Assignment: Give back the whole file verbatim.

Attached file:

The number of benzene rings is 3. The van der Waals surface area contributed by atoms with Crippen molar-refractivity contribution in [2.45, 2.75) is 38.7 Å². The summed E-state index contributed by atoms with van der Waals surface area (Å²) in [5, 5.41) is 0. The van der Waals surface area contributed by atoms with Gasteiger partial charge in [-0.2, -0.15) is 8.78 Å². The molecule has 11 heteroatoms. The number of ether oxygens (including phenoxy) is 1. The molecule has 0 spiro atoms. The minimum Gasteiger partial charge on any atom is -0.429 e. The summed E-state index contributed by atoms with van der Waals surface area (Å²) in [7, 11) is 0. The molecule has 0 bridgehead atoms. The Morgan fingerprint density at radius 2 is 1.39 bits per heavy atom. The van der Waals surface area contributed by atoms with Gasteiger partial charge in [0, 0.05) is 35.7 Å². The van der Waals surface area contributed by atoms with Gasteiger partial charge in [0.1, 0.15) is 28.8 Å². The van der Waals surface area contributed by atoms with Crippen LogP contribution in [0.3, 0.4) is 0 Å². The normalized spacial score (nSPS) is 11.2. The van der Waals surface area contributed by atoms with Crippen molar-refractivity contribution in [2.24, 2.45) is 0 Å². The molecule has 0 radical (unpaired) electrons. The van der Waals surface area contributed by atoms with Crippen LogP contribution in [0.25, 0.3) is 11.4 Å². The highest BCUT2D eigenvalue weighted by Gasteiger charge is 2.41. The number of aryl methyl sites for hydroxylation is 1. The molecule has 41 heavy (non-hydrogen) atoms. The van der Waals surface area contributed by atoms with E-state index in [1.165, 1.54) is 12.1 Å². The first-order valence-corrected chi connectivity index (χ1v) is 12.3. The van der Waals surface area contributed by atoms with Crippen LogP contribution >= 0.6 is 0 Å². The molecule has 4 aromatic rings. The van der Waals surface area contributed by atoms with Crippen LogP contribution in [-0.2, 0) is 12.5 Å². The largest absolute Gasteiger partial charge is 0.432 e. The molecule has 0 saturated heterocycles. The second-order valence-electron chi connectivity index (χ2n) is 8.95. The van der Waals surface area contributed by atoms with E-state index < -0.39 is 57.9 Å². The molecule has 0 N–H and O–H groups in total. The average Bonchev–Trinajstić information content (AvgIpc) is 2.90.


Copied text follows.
The number of benzene rings is 3. The van der Waals surface area contributed by atoms with Crippen molar-refractivity contribution in [2.45, 2.75) is 38.7 Å². The summed E-state index contributed by atoms with van der Waals surface area (Å²) in [5, 5.41) is 0. The van der Waals surface area contributed by atoms with Gasteiger partial charge in [-0.2, -0.15) is 8.78 Å². The molecule has 11 heteroatoms. The number of ether oxygens (including phenoxy) is 1. The molecule has 0 spiro atoms. The minimum Gasteiger partial charge on any atom is -0.429 e. The summed E-state index contributed by atoms with van der Waals surface area (Å²) in [7, 11) is 0. The molecule has 0 bridgehead atoms. The Morgan fingerprint density at radius 2 is 1.39 bits per heavy atom. The van der Waals surface area contributed by atoms with Gasteiger partial charge in [0, 0.05) is 35.7 Å². The van der Waals surface area contributed by atoms with Gasteiger partial charge in [0.1, 0.15) is 28.8 Å². The van der Waals surface area contributed by atoms with Crippen LogP contribution in [0.3, 0.4) is 0 Å². The normalized spacial score (nSPS) is 11.2. The van der Waals surface area contributed by atoms with Crippen molar-refractivity contribution in [2.24, 2.45) is 0 Å². The molecule has 0 radical (unpaired) electrons. The van der Waals surface area contributed by atoms with Crippen LogP contribution in [0.25, 0.3) is 11.4 Å². The highest BCUT2D eigenvalue weighted by Gasteiger charge is 2.41. The number of aryl methyl sites for hydroxylation is 1. The molecule has 41 heavy (non-hydrogen) atoms. The van der Waals surface area contributed by atoms with E-state index in [1.165, 1.54) is 12.1 Å². The first-order valence-corrected chi connectivity index (χ1v) is 12.3. The van der Waals surface area contributed by atoms with Crippen LogP contribution >= 0.6 is 0 Å². The molecule has 4 aromatic rings. The van der Waals surface area contributed by atoms with Crippen LogP contribution in [-0.2, 0) is 12.5 Å². The largest absolute Gasteiger partial charge is 0.432 e. The molecule has 0 saturated heterocycles. The second-order valence-electron chi connectivity index (χ2n) is 8.95. The van der Waals surface area contributed by atoms with E-state index < -0.39 is 57.9 Å². The molecule has 0 N–H and O–H groups in total. The average Bonchev–Trinajstić information content (AvgIpc) is 2.90.